​Three-wheel Electra Meccanica Solo is a half car that's all electric

The ultra-compact Solo EV has space for just one person and that's only the first weird fact about it.

Antuan Goodwin Reviews Editor / Cars
Antuan Goodwin gained his automotive knowledge the old fashioned way, by turning wrenches in a driveway and picking up speeding tickets. From drivetrain tech and electrification to car audio installs and cabin tech, if it's on wheels, Antuan is knowledgeable.
Expertise Reviewing cars and car technology since 2008 focusing on electrification, driver assistance and infotainment Credentials
  • North American Car, Truck and SUV of the Year (NACTOY) Awards Juror
Antuan Goodwin
3 min read

Automotive startup Electra Meccanica's first electric car is called the "Solo" because there's only room on board for one person, in the single, central driver's seat, and that's only the first weird thing about it. I was recently able to get behind the wheel of a preproduction example and get a feel for the ultralight EV.

The Solo is an ultracompact electric commuter car that marries an inverted-trike configuration -- two wheels up front and one at the rear -- with an enclosed passenger cabin. It steers and controls with a regular car steering wheel. It also has pedals and feels a lot like a normal, albeit wee, automobile.

The narrow rear end is where the electric motor puts 82 horsepower and 94 pound-feet of torque to the road through a single wheel. That doesn't sound like a lot of grunt, but consider that the Solo weighs just 1,380 pounds (about 1,000 less than a 2016 Mazda Miata) and that its electric torque delivery is instantaneous and responsive. Acceleration is not at all unpleasant or underpowered.

Watch this: Electra Meccania Solo is only half of a car, but it's all electric

Juice comes from a 16.1 kWh lithium-ion battery pack mounted beneath the Solo's floor where it also adds a bit of stability to this lightweight and extremely narrow chassis by keeping the center of mass nice and low to the ground. Charging from flat to full takes about 3 hours at a level 2 station and grants the Solo an optimal cruising range of about 100 miles.

On the road (rather, around the wet parking lot where I was able to test the EV for a few hours), the Solo isn't the whisper-quiet ride that I expected it to be. There's a lot of mechanical whine from the electric motor and its single-speed reduction gear, as well as a good deal of road noise coming up from below the poorly insulated, lightweight composite cabin. Were there actually room for a second soul aboard, you'd have to shout to talk.

The Solo also lacks power steering, which gives the handling a very direct feel when moving, but also requires a bit of muscle to turn when parking or reversing. Also, this not-quite-a-car configuration means that the Solo gets by without an airbag -- an omission that would give me pause considering this half-a-car has to share the road with crossovers and SUVs.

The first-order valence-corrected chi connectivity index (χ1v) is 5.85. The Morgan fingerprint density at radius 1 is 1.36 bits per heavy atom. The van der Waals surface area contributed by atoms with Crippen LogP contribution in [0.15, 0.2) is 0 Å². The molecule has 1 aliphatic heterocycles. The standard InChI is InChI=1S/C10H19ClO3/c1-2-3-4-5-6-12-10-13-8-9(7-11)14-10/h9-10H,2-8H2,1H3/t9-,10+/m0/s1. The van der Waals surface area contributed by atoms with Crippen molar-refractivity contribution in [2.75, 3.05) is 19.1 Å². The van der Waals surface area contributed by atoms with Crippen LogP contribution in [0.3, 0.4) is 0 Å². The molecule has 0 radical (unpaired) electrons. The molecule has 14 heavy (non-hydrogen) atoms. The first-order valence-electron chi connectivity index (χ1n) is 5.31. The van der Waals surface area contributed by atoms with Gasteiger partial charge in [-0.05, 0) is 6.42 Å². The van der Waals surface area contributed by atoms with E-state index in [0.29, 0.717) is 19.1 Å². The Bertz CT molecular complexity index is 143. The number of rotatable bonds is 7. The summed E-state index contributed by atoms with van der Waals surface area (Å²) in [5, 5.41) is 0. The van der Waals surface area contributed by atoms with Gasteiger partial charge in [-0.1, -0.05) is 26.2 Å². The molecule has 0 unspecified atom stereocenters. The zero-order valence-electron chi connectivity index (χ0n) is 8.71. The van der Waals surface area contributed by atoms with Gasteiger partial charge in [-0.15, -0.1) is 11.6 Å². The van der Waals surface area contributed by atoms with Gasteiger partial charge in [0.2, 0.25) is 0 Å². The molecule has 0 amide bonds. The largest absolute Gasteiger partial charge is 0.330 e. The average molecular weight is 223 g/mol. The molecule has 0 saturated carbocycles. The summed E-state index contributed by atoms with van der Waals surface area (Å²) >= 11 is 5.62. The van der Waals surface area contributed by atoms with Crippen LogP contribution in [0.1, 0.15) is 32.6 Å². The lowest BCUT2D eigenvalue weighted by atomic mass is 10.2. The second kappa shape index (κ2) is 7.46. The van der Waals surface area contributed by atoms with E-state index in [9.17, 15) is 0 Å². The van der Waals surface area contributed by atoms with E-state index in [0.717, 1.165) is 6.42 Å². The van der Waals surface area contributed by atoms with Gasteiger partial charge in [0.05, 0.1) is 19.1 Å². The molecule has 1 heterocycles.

The ultracompact Solo weighs just 1,380 pounds, even with a heavy battery pack onboard.

Antuan Goodwin/Roadshow

So, this is bare-bones transportation -- basically just a seat, an e-motor and a steering wheel -- but the Solo isn't without creature comforts. There's a total of 10 cubic feet of storage between its front and rear trunks and standard features include Bluetooth connectivity via a single-DIN car stereo, a reversing camera that shares a display with the digital instrument cluster as well as a heated seat. You'll have to pay extra, however, for air conditioning.

The Solo has a top speed of 137 mph, but the production model will be limited to just 82 mph. After a few hours behind the wheel, "just 82 mph" sounds to me like a terrifying prospect.

In fairness, Electra Meccanica's little EV isn't designed for extended highway hauls. It's a city car for the vast majority of trips under 25 miles that most drivers make every year. The Solo is designed to be exactly as much car as one person needs to grab a few bags of groceries or for a short commute. The compact size makes it easily parkable on dense urban streets and the electric drivetrain means it's pretty green.


Wilwood sport brakes are a welcome feature, but seem like overkill considering the modest eco-car performance.

Antuan Goodwin/Roadshow

At around $15,500, it also costs about half as much as most new electric cars and Electra Meccanica hopes that EV enthusiasts will snap the Solo up as a second or third car. Then again, a certified 2013 Nissan Leaf only runs about $13,000 these days, offers more comfort as well as utility and is not that much harder to park, making the quirky Solo a tough sell even for frugal motorists.

Those interested can preorder the Electra Meccanica Solo with a $250 refundable deposit with delivery expected by early 2018.

Editors' note: We've updated this review to better reflect the preproduction nature of the Solo.